At the same time, becoming more Asian does not necessarily mean becoming less American or European. Asianization is like an additional layer of paint on an already colorful canvas; it adds texture and hues. As the great British historian Arnold Toynbee documented, civilizations do not merely displace each other, discarding rivals' ideas and substituting their own fully formed ideologies. In this spirit, Asianization borrows much from the past even as it inserts its principles into the world as it already is. Nineteenth-century Europeanization brought with it colonial inclusion in a world economy, modern forms of government administration, and exposure to liberal Enlightenment philosophies. These in turn gave rise to nationalism as colonies sought to become independent nations — an idea strongly supported by the United States as it became the world's leading power. Twentieth-century Americanization ratified democratic self-determination through formal multilateral organizations such as the United Nations, promoted the spread of capitalism and industrialization through global trade and investment treaties, and inspired an appreciation for the great potential of unencumbered freedom. Asianization absorbs but also challenges aspects of these earlier eras. Asians practice neo-mercantile industrial policy rather than free-market capitalism, with government and business colluding to gain the biggest share of commercial arrangements. Asia is also highly bureaucratized and multilateral, but via new Asian-driven institutions that both complement and compete with incumbent Western ones. Many Asian countries have inherited Western parliamentary systems, but have grafted on more technocratic mechanisms in pursuit of societal welfare. Asianization, then, is not about replacing the past wholesale but about modifying it.
Historical eras are accumulating in ways that do not allow for one model to fully impose itself on the others. Instead, as Asian institutions and norms take their place alongside those of the West, they synthesize into a fusion that itself becomes the global norm. Some aspects of global Westernization will remain central to global life, especially the English language, capitalism, and the pursuit of scientific excellence and technological disruption. But over time, others will fade, such as the appeal of American-style democracy and unsustainable consumerism. The question is not which order will prevail, but rather in which ways is Asia shaping a new global order that encompasses all of us?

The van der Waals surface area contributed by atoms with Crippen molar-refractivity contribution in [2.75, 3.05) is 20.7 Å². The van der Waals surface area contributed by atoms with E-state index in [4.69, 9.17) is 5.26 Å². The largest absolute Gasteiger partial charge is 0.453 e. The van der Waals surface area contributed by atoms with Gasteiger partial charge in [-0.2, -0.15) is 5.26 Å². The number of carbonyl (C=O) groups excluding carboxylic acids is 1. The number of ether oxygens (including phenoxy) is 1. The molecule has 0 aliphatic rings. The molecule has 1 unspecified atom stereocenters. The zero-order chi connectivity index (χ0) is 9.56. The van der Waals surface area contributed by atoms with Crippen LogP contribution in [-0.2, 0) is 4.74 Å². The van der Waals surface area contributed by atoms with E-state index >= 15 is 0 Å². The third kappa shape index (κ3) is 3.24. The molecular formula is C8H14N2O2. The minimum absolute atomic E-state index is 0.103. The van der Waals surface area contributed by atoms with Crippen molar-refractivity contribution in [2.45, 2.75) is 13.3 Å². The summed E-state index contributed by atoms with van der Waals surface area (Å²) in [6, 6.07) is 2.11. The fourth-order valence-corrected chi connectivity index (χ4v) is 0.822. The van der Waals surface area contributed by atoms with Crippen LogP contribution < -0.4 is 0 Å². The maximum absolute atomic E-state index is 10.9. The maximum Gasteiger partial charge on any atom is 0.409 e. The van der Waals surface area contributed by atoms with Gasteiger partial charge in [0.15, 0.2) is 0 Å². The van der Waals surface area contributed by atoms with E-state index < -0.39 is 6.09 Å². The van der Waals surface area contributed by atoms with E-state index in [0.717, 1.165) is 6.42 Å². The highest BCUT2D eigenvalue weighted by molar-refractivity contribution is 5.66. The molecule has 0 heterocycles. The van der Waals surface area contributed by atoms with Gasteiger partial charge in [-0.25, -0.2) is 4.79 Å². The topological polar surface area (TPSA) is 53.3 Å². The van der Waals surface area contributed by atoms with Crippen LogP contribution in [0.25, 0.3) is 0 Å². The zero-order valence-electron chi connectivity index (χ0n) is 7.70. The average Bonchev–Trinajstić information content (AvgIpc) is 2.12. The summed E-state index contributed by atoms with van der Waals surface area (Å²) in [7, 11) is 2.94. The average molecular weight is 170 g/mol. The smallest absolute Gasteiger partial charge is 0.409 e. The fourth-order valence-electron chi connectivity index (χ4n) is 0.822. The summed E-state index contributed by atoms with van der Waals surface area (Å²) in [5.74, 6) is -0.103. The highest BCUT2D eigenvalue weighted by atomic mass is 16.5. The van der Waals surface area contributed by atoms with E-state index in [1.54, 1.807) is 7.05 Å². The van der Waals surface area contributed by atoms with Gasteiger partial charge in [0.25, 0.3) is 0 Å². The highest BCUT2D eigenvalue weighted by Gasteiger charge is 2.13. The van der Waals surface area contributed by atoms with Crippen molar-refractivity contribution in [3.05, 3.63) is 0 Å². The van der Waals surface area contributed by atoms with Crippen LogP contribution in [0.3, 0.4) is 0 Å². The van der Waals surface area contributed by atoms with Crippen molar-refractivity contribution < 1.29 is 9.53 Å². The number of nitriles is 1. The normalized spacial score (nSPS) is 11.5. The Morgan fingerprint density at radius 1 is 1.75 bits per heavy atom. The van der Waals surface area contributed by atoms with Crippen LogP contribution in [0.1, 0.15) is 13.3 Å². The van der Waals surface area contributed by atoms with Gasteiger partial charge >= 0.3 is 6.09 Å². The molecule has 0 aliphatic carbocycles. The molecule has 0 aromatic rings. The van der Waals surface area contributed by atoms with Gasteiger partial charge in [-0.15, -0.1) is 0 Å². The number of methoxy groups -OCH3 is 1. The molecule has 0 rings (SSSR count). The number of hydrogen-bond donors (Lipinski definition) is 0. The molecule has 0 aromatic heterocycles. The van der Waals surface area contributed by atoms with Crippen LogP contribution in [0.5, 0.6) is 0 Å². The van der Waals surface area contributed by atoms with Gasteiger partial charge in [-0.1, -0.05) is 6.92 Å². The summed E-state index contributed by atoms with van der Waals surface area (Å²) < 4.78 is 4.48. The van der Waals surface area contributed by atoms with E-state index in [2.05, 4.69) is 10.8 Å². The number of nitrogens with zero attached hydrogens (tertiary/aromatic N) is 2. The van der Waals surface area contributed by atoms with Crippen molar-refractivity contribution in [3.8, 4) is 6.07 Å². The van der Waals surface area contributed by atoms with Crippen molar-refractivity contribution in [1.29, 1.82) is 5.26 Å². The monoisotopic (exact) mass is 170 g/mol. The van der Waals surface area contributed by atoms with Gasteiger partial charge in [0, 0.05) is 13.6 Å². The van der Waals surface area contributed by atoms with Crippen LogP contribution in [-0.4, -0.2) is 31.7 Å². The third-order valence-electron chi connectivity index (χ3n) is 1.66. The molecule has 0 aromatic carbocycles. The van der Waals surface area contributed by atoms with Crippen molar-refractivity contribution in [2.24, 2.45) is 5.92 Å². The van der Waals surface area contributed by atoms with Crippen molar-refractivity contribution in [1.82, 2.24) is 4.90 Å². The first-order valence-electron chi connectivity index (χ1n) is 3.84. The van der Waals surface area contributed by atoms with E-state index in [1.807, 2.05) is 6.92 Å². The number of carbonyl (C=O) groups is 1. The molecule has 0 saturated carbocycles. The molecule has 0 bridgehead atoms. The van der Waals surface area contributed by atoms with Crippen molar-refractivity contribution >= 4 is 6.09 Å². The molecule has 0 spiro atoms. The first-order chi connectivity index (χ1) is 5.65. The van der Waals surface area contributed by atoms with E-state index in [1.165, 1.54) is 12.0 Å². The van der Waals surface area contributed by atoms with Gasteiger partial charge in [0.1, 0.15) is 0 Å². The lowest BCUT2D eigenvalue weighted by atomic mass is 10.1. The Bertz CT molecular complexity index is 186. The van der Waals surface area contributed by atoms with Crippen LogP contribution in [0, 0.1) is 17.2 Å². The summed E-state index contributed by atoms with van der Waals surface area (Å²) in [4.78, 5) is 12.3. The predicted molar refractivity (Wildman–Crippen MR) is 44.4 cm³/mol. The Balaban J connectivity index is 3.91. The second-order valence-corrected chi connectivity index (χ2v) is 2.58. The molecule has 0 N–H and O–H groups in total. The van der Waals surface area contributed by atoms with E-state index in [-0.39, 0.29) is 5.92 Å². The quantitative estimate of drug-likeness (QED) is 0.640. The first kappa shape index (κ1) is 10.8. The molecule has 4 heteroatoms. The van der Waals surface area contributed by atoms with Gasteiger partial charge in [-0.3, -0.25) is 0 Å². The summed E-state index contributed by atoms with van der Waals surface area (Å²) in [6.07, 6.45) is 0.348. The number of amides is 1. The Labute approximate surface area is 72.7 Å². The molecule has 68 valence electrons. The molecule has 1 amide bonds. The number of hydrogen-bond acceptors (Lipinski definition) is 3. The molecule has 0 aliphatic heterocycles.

We are only in the early phases of Asia penetrating all other civilizations as the West did over the course of centuries. Much as one could not have foreseen the impact of European commercial exploration in Asia or across the Atlantic nor the United States’ entry into World War I, the outcome of this process is uncertain. As with previous centuries of Europeanization and Americanization, Asianization is a double-edged sword. You may or may not like some (or many) aspects of global Asianization — the same has certainly been true for the billions of people worldwide on the receiving end of Americanization. Nonetheless, it is widely observed that the United States managed to remake the world in its image. Asia is now doing the same. Everyone can articulate how “American” or “European” he or she is. Now we are learning to grasp how “Asian” we are as well. How Asian are you?
From The Future Is Asian by Parag Khanna. Copyright © 2019 by Parag Khanna. Reprinted by permission of Simon & Schuster. All rights reserved.